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The Globe and Mail

Sprott's physical silver premium starts to fall

Sprott chairman Eric Sprott. Photo: Mike Cassese/Reuters

The premium to net asset value embedded in Sprott's Physical Silver Trust is finally starting to disappear.

For the longest time, the fund's units traded around a 20-per-cent premium, and last quarter this premium went as high as 25 per cent.That gap has started to fall, currently sitting around 14 per cent.

Though there are a lot of factors at play, such as a volatile silver price, the recent movement could have something to do with Sprott's recently filed prospectus for a new offering of up to $1.5-billion of new Physical Silver Trust units. For the longest time Eric Sprott had been holding off on such a filing, telling the Globe in May that "there will not be an offering that negatively impacts the premium on the PSLV."

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Since Sprott filed its prospectus last Friday, PSLV units have come down 12 per cent, while the price of silver has dropped only 6 per cent. Whether or not the new filing is the root cause of the difference doesn't affect Mr. Sprott much. He has been selling his PSLV units for most of the year (as documented by kid dynamite.)

When asked about the activity, Mr. Sprott acknowledged the big premium in PSLV units and said that it made sense to cash out and re-invest in silver or silver equities.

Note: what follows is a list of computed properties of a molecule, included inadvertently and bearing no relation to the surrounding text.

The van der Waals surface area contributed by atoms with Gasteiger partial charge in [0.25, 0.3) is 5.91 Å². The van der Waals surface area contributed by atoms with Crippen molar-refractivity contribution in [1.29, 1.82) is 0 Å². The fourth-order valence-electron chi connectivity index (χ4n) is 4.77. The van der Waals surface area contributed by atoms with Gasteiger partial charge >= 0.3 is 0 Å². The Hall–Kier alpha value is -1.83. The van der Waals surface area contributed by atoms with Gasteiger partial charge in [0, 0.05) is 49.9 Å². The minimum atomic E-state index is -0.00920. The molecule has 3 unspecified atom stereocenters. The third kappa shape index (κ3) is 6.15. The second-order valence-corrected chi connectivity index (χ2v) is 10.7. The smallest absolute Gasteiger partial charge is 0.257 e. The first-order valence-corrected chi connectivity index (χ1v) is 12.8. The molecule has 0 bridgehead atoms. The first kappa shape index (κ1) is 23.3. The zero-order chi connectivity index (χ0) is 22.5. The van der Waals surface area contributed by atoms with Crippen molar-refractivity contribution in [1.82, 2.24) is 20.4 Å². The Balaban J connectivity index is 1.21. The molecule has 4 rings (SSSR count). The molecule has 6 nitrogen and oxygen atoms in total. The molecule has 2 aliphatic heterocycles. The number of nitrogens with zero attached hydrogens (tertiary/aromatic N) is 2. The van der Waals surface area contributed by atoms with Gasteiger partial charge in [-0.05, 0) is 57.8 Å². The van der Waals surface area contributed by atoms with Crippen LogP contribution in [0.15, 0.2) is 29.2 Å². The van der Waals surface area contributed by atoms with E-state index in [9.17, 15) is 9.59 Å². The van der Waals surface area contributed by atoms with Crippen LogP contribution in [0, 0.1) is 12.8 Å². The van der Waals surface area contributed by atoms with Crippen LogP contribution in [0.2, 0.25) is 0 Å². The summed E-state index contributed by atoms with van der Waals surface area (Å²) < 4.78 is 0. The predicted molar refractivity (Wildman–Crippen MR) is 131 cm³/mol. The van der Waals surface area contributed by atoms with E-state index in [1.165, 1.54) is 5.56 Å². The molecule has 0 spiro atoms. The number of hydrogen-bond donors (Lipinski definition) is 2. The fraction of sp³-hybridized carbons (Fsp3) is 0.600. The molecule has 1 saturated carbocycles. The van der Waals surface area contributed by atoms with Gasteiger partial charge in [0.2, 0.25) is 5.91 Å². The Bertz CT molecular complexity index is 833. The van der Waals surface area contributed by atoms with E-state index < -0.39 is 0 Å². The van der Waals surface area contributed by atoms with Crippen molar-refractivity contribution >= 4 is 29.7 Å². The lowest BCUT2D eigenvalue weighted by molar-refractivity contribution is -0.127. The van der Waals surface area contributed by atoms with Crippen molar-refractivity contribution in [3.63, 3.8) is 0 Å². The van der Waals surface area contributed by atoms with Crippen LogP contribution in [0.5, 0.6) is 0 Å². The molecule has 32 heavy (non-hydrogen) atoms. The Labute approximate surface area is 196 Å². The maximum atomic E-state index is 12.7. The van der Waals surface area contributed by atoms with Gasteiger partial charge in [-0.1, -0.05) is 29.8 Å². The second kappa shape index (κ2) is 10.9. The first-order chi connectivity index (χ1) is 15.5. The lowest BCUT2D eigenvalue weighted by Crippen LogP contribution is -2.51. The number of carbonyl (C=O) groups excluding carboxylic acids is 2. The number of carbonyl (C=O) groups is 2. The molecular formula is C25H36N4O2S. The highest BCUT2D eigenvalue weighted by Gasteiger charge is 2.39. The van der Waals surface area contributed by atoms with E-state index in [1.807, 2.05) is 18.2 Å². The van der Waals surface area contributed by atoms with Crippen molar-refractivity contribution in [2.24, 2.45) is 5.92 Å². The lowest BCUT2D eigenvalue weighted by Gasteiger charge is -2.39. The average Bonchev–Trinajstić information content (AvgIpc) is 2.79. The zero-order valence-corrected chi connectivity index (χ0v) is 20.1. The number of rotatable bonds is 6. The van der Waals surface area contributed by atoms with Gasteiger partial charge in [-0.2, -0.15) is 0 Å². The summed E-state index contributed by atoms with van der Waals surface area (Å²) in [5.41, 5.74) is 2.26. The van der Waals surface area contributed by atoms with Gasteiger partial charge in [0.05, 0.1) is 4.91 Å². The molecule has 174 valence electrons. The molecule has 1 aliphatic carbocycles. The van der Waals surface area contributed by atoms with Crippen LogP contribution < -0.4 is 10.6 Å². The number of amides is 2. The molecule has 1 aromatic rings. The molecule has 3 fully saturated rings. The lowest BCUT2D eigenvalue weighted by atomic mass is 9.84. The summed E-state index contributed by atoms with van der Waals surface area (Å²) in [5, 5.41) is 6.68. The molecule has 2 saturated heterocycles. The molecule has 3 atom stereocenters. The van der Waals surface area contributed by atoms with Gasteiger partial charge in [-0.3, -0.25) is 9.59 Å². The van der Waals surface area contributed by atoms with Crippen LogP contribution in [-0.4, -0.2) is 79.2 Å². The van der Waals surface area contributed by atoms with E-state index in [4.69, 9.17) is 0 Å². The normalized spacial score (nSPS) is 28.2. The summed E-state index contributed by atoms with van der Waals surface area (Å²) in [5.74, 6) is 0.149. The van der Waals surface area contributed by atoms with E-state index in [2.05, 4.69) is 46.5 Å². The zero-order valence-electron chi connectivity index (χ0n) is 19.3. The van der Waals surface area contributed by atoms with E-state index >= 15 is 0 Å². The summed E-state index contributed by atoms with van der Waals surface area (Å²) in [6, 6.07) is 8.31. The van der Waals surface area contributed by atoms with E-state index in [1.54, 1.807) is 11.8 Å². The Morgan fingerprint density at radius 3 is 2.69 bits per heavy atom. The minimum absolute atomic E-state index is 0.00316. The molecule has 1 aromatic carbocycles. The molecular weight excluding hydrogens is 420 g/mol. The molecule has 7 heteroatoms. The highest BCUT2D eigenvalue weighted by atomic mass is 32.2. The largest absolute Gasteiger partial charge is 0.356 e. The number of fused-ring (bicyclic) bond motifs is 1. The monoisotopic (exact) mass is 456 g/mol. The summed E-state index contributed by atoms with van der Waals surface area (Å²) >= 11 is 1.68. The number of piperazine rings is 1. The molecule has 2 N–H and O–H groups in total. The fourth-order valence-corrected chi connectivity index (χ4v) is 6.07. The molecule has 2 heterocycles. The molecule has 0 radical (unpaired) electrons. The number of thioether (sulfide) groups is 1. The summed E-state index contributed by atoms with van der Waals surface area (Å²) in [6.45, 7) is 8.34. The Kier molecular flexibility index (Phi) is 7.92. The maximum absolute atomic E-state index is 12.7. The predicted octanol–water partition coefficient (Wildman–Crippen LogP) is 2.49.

It has always been odd that the Physical Silver Trust trades at such a high premium. The comparable iShares Silver Trust typically trades around net asset value, and is actually trading at a discount to NAV right now. Those who are still in Sprott's product could see theirs move more in line with this if the current trend continues.

The same thing happened to Sprott Physical Gold Trust. The product's premium to NAV went as high as 24 per cent, but has since come down to land in the range of 2 to 4 per cent.

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About the Author
Reporter and Streetwise columnist

Tim Kiladze is a business reporter with The Globe and Mail. Before crossing over to journalism, he worked in equity capital markets at National Bank Financial and in fixed-income sales and trading at RBC Dominion Securities. Tim graduated from Columbia University's Graduate School of Journalism and also earned a Bachelor in Commerce in finance from McGill University. More

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